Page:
Effect of Opioid Use on Exercise-Based Motivational Interviewing for Fibromyalgia

Share this content:
Clinicians may consider offering exercise-based MI to patients who are not taking opioids to enhance FM-related treatment outcomes.”
Clinicians may consider offering exercise-based MI to patients who are not taking opioids to enhance FM-related treatment outcomes.”

Among patients with fibromyalgia, motivational interviewing (MI) to promote physical exercise improved physical function and fibromyalgia (FM) symptoms in opioid nonusers but not in opioid users, according to a study published in The Journal of Rheumatology.

“Exercise is an important component in the management of FM. Given that FM is a chronic condition, exercise has to be sustained long term,” Dennis C. Ang, MD, MS, of Wake Forest School of Medicine, told Clinical Pain Advisor

MI is a method of counseling that aims to help patients address uncertainties about changing their behavior and reinforce their motivation to change.1 This approach has been shown to improve rates of smoking cessation, medication adherence, and exercise participation.1-3

In the Research to Encourage Exercise for Fibromyalgia trial (REEF, Clinicaltrials.gov Identifier: NCT00573612), Dr Ang and colleagues found that FM patients receiving MI had lower severity of global FM symptoms and increased physical activity than FM patients randomized to FM self-management.4 However, these effects were not sustained at 6 months.4

Dr Ang suggested that opioid use may have been a contributing factor to the lack of sustained efficacy of MI in REEF. “Because opioids may cause cognitive impairment, psychoeducational treatment intervention such as MI may be less effective among opioid users,” he said.

In the current study, Dr Ang and colleagues performed a secondary analysis of the REEF trial that assessed the efficacy of MI in FM patients in the subsets of opioid users and nonopioid users.5

A total of 107 patients received 6 phone-based MI sessions and 109 patients received 6 sessions of FM self-management lessons (attention control [AC]) over a period of 12 weeks. The primary outcomes were changes in pain severity, global FM symptom severity, physical function, and amount of light-to-moderate physical activity (LMPA) from baseline to follow-up at 12 weeks, 24 weeks, and 36 weeks.5

The proportion of patients taking opioids was similar in the MI and AC groups (32.7% vs 33.0%). Among opioid nonusers, significantly more patients receiving MI had increased physical function and LMPA and reduced pain severity and global FM severity at 6 months compared with AC patients. However, among opioid users, no differences in the primary outcomes were observed between the MI and AC groups.5

“In this secondary data analysis, it appears that opioid use diluted the beneficial effects of MI in improving exercise adherence long term,” Dr Ang concluded.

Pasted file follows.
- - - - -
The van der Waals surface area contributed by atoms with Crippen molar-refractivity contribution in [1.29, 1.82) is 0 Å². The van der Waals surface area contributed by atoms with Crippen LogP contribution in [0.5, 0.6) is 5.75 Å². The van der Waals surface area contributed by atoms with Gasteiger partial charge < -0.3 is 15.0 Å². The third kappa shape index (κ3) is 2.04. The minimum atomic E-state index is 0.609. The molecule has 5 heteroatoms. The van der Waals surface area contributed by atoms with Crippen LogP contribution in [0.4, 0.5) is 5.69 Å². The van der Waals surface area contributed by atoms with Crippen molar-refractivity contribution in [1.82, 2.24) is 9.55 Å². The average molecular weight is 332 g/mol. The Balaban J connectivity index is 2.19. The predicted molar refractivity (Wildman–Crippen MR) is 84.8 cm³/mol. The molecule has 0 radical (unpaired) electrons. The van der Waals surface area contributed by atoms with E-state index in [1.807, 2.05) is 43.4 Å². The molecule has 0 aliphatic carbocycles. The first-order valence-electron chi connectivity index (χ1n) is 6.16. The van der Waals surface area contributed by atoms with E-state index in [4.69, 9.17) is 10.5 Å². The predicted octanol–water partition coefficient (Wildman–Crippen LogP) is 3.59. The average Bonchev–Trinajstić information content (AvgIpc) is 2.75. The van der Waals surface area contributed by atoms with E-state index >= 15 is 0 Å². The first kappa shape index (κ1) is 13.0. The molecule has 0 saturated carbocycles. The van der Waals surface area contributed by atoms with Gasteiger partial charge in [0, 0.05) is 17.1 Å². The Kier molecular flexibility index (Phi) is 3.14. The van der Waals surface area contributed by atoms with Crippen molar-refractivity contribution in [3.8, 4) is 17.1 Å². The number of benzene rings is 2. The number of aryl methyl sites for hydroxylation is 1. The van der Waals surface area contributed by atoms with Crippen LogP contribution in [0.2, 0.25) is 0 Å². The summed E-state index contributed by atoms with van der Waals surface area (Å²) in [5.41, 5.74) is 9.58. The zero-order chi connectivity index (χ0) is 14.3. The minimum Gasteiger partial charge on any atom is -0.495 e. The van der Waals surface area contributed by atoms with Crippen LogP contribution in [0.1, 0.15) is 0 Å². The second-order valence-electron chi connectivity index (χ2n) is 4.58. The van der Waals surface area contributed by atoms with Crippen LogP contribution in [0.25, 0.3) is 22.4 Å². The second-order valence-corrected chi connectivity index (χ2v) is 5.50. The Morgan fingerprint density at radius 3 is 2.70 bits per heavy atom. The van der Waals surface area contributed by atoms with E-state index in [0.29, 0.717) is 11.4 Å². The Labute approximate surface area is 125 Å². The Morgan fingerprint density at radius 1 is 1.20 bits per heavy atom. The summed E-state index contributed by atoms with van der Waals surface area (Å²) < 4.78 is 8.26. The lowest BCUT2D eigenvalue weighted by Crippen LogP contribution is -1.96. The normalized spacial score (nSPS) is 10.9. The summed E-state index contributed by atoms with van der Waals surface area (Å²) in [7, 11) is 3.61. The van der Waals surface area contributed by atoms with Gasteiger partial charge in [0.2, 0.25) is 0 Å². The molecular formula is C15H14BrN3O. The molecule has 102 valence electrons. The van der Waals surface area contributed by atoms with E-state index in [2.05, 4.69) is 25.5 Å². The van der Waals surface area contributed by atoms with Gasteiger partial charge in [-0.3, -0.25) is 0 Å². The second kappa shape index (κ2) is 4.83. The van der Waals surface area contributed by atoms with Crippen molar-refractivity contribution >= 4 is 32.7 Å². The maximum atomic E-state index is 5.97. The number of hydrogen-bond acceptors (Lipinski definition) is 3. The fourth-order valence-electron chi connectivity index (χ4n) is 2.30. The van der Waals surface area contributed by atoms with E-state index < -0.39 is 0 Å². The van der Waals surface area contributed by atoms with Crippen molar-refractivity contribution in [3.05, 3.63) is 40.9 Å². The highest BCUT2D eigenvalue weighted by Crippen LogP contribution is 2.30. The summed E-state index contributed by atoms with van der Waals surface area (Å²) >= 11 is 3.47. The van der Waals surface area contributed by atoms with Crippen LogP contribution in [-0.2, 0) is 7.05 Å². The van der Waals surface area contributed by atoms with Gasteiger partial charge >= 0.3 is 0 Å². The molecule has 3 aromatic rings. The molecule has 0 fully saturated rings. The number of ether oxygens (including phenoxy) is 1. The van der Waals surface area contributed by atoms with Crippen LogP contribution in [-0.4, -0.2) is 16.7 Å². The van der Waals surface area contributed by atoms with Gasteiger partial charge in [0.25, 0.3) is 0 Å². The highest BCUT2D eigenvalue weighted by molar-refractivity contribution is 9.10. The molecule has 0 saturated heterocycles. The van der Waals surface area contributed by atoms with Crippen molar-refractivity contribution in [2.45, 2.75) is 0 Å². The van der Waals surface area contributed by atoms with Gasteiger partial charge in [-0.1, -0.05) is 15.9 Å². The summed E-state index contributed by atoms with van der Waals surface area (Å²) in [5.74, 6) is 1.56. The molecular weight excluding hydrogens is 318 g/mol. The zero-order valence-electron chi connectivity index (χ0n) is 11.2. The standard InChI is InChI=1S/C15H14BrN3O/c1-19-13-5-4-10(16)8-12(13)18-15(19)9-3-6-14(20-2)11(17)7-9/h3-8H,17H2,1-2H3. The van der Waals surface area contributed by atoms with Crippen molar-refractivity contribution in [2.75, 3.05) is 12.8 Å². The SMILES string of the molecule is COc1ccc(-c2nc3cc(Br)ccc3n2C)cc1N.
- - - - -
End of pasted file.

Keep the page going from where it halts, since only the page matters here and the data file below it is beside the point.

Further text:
According to Dr Ang, these study results may help guide treatment decisions in FM. “In today's world of cost-conscious healthcare delivery, it is important to precisely predict treatment effect and tailor treatment to maximize efficacy,” he said. “Clinicians may consider offering exercise-based MI to patients who are not taking opioids to enhance FM-related treatment outcomes.”

Summary and Clinical Applicability

In the REEF trial, MI to promote exercise increased physical activity and reduced the severity of pain and global FM symptoms among patients with FM. However, these benefits were not sustained at 6 months.4 Dr Ang and colleagues hypothesized that opioid use may have been a contributing factor to the lack of long-term efficacy.5

In this secondary analysis of the REEF trial, the benefits of MI were compared with those of AC among the subsets of opioid users and opioid nonusers. “Exercise-based MI was associated with sustained clinical benefits 6 months after completion of therapy, but only for those who were not taking opioids,” the authors wrote.5

Limitations and Disclosures

  • The study results were derived from a post-hoc analysis of the REEF trial and may be subject to Type1 or Type 2 error; therefore, definitive conclusions cannot be made on the basis of these data
  • Opioid use status was determined by self-report at study entry
  • No differentiation was made between acute use and chronic use of opioids among opioid users

The authors report no relevant disclosures.

 

Follow @ClinicalPainAdv

References

  1. Lindson-Hawley N, Thompson TP, Begh R. Motivational interviewing for smoking cessation. Cochrane Database Syst Rev. 2015;(3):CD006936. doi: 10.1002/14651858.CD006936.pub3.
  2. Palacio A, Garay D, Langer B, et al. Motivational interviewing improves medication adherence: a systematic review and meta-analysis. J Gen Intern Med. 2016;31(8):929-40. doi: 10.1007/s11606-016-3685-3.
  3. O'Halloran PD, Blackstock F, Shields N, et al. Motivational interviewing to increase physical activity in people with chronic health conditions: a systematic review and meta-analysis. Clin Rehabil. 2014;28(12):1159-71. doi: 10.1177/0269215514536210.
  4. Ang DC, Kaleth AS, Bigatti S, et al. Research to encourage exercise for fibromyalgia (REEF): use of motivational interviewing, outcomes from a randomized-controlled trial. Clin J Pain. 2013;29(4):296-304. doi: 10.1097/AJP.0b013e318254ac76.
  5. Kim S, Slaven JE, Ang DC. Sustained Benefits of Exercise-based Motivational Interviewing, but Only among Nonusers of Opioids in Patients with Fibromyalgia. J Rheumatol. 2016. pii: jrheum.161003.


You must be a registered member of Clinical Pain Advisor to post a comment.

Sign Up for Free e-Newsletters